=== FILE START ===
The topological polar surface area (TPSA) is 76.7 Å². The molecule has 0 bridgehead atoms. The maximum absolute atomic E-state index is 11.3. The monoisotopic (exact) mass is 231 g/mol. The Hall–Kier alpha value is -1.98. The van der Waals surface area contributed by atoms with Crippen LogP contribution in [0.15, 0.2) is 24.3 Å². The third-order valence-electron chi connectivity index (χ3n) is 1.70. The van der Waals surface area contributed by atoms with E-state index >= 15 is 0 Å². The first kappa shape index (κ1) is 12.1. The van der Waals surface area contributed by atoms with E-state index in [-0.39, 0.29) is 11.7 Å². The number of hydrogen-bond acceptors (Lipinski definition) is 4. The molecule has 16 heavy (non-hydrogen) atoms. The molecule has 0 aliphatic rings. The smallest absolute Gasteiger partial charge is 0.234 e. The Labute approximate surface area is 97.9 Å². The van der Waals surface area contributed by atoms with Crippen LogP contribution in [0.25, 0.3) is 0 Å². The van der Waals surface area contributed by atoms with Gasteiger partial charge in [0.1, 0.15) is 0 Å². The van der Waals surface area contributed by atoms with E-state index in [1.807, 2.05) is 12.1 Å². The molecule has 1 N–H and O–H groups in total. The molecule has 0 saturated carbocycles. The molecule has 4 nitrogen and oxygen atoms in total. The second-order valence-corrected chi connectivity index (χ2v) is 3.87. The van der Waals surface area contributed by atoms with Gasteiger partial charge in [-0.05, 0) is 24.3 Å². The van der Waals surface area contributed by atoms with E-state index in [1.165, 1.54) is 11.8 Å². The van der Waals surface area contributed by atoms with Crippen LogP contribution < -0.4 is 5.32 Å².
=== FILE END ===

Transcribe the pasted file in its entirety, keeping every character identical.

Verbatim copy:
The topological polar surface area (TPSA) is 76.7 Å². The molecule has 0 bridgehead atoms. The maximum absolute atomic E-state index is 11.3. The monoisotopic (exact) mass is 231 g/mol. The Hall–Kier alpha value is -1.98. The van der Waals surface area contributed by atoms with Crippen LogP contribution in [0.15, 0.2) is 24.3 Å². The third-order valence-electron chi connectivity index (χ3n) is 1.70. The van der Waals surface area contributed by atoms with E-state index >= 15 is 0 Å². The first kappa shape index (κ1) is 12.1. The van der Waals surface area contributed by atoms with E-state index in [-0.39, 0.29) is 11.7 Å². The number of hydrogen-bond acceptors (Lipinski definition) is 4. The molecule has 16 heavy (non-hydrogen) atoms. The molecule has 0 aliphatic rings. The smallest absolute Gasteiger partial charge is 0.234 e. The Labute approximate surface area is 97.9 Å². The van der Waals surface area contributed by atoms with Crippen LogP contribution in [0.25, 0.3) is 0 Å². The van der Waals surface area contributed by atoms with Gasteiger partial charge in [0.1, 0.15) is 0 Å². The van der Waals surface area contributed by atoms with E-state index in [1.807, 2.05) is 12.1 Å². The molecule has 1 N–H and O–H groups in total. The molecule has 0 saturated carbocycles. The molecule has 4 nitrogen and oxygen atoms in total. The second-order valence-corrected chi connectivity index (χ2v) is 3.87. The van der Waals surface area contributed by atoms with Gasteiger partial charge in [-0.05, 0) is 24.3 Å². The van der Waals surface area contributed by atoms with E-state index in [1.165, 1.54) is 11.8 Å². The van der Waals surface area contributed by atoms with Crippen LogP contribution < -0.4 is 5.32 Å².